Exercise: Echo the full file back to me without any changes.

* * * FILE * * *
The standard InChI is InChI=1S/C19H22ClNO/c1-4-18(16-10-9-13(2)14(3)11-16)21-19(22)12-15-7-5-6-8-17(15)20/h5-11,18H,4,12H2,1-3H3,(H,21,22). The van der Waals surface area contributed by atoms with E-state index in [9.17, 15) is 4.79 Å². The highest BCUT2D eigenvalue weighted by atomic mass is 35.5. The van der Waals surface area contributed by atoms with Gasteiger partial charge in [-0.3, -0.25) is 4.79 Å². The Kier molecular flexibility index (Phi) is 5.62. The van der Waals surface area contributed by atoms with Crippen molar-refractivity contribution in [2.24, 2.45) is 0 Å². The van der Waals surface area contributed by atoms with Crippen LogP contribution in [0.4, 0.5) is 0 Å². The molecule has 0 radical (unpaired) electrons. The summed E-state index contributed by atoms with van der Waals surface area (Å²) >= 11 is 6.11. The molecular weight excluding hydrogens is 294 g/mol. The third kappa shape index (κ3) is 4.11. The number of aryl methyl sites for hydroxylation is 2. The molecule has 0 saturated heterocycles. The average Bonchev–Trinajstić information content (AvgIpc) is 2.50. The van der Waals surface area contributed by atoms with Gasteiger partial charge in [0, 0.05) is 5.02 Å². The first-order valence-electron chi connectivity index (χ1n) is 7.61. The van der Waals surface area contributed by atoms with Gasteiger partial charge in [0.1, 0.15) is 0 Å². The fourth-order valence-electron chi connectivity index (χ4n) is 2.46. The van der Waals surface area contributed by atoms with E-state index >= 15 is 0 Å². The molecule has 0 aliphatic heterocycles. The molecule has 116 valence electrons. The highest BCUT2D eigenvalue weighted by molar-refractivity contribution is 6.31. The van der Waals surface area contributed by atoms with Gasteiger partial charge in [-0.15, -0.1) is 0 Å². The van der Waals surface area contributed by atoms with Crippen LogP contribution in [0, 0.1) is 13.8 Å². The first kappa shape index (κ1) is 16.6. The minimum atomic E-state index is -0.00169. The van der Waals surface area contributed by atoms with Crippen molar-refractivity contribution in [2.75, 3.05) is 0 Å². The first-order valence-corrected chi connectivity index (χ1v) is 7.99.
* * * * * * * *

The standard InChI is InChI=1S/C19H22ClNO/c1-4-18(16-10-9-13(2)14(3)11-16)21-19(22)12-15-7-5-6-8-17(15)20/h5-11,18H,4,12H2,1-3H3,(H,21,22). The van der Waals surface area contributed by atoms with E-state index in [9.17, 15) is 4.79 Å². The highest BCUT2D eigenvalue weighted by atomic mass is 35.5. The van der Waals surface area contributed by atoms with Gasteiger partial charge in [-0.3, -0.25) is 4.79 Å². The Kier molecular flexibility index (Phi) is 5.62. The van der Waals surface area contributed by atoms with Crippen molar-refractivity contribution in [2.24, 2.45) is 0 Å². The van der Waals surface area contributed by atoms with Crippen LogP contribution in [0.4, 0.5) is 0 Å². The molecule has 0 radical (unpaired) electrons. The summed E-state index contributed by atoms with van der Waals surface area (Å²) >= 11 is 6.11. The molecular weight excluding hydrogens is 294 g/mol. The third kappa shape index (κ3) is 4.11. The number of aryl methyl sites for hydroxylation is 2. The molecule has 0 saturated heterocycles. The average Bonchev–Trinajstić information content (AvgIpc) is 2.50. The van der Waals surface area contributed by atoms with Gasteiger partial charge in [0, 0.05) is 5.02 Å². The first-order valence-electron chi connectivity index (χ1n) is 7.61. The van der Waals surface area contributed by atoms with Gasteiger partial charge in [0.1, 0.15) is 0 Å². The fourth-order valence-electron chi connectivity index (χ4n) is 2.46. The van der Waals surface area contributed by atoms with E-state index >= 15 is 0 Å². The molecule has 0 aliphatic heterocycles. The molecule has 116 valence electrons. The highest BCUT2D eigenvalue weighted by molar-refractivity contribution is 6.31. The van der Waals surface area contributed by atoms with Gasteiger partial charge in [-0.15, -0.1) is 0 Å². The van der Waals surface area contributed by atoms with Crippen LogP contribution in [0, 0.1) is 13.8 Å². The first kappa shape index (κ1) is 16.6. The minimum atomic E-state index is -0.00169. The van der Waals surface area contributed by atoms with Crippen molar-refractivity contribution in [2.75, 3.05) is 0 Å². The first-order valence-corrected chi connectivity index (χ1v) is 7.99.